COPE provides therapeutic services from within the Akeso mental health facilities. The Akeso mental health facilities remain open to provide care for mental health during the COVID-19 pandemic.
We have taken the necessary measures to ensure that we comply with the appropriate infection control measures across all our facilities. This is done to protect not only our clients, but also the staff, doctors, practitioners, service providers, and visitors.
The following protocols apply to everyone who enters an Akeso facility:
- You must wear a protective face mask which securely covers your nose and mouth (and which doesn’t require continuous adjustment).
- Regularly wash hands with soap and water or use the no-touch sanitisation stations provided throughout the facility.
- You will be required to complete a screening access questionnaire, as well as have your temperature taken, prior to entering the Akeso facility. This is done as part of the effort to identify any risk of possible exposure or infection.
In addition to the above, which is applicable to everyone entering the facility, we have taken extra precautions to minimise interaction between in-hospital patients and clients making use of out-patient services.
We may ask clients to remain in the vehicles or outside while waiting for an outpatient consultation to ensure minimal people in any waiting areas. The facilities are all wiped down and cleaned frequently – this includes any seating, tables, common spaces, and bathrooms. All seating within the facility is spaced at 1.5 metres apart.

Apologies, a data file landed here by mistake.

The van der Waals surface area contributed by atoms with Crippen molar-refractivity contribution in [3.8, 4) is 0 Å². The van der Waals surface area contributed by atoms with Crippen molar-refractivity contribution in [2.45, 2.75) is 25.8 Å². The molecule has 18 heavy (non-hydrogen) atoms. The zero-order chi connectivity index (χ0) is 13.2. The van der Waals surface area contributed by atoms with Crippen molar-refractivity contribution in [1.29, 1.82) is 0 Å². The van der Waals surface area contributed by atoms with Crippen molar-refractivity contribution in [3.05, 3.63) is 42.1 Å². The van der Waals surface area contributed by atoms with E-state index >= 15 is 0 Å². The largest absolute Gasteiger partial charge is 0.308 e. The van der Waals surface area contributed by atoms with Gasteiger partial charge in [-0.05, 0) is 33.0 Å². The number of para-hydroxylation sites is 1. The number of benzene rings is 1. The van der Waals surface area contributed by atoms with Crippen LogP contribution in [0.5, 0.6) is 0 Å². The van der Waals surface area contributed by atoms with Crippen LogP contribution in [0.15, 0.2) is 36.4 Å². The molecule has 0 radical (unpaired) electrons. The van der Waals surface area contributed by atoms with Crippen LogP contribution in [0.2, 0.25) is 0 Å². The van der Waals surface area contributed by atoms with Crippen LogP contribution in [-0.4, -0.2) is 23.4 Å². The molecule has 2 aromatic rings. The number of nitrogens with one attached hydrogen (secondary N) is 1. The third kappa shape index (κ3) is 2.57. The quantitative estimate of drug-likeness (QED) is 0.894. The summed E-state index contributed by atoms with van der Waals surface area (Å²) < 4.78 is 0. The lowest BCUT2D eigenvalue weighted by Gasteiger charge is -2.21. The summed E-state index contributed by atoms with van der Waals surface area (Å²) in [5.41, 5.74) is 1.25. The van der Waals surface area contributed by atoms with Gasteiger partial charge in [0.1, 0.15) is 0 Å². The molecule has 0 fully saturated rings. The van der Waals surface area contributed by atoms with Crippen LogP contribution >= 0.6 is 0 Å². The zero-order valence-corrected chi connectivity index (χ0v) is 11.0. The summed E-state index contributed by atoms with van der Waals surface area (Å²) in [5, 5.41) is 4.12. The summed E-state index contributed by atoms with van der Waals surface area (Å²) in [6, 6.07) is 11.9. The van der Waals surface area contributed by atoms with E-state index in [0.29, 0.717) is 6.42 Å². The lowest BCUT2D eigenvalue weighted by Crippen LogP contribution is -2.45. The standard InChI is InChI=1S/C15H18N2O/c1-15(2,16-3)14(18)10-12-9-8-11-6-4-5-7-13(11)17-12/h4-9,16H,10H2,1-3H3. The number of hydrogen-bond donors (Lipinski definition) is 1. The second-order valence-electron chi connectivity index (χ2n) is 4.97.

Any additional protocols required by the Akeso group, Netcare group, or government directives, are applied as new information becomes available. As such, it is necessary to take note and adhere to instructions on entrance to the facility, from security or staff, and from any information or direction posters located within the Akeso facility.
During this time, visitors are not allowed in the facilities.
It is possible to experience COVID-19 as trauma – you or a loved one can become ill, go through isolation, experience significant relationship strain, foreclosure of businesses with resultant financial struggles. The possibility or reality of retrenchment, salary cuts, and changing work and home environments can be quite difficult to manage, leaving you with immense emotional and psychological stress.
You may be going through anxiety, stress, loneliness, depression or compulsion to increase your alcohol use. Given our current uncertain times, emotions of fear, anger, grief, exasperation and sadness are quite normal. However, should you feel that these emotions are overwhelming and you are struggling to cope, we can help.
The circumstances surrounding COVID-19 and lockdown restrictions could contribute to feelings of depression and hopelessness. You may be feeling lost without being able to see your friends and loved ones, and isolated without the usual physical connection. Feeling loss and sadness about what ‘used to be’, and uncertainty about what is coming, can be contributing factors to a mental health issue such as depression if left unmanaged. We can help you to manage these feelings and build personal resilience.
There are many things happening during the COVID-19 pandemic which could contribute to increased anxiety. Not only is there uncertainty about what is going to happen, but there is anxiety about the personal impact it may have. Concerns about work and possible job losses, changes in working circumstances, financial strain, anxiety about contracting the virus or your loved ones getting ill, as well as changes in routine due to restrictions could all contribute to symptoms of anxiety and stress. Uncertainty generally brings stress emotions, but if these are impacting your functioning it is a good idea to seek help.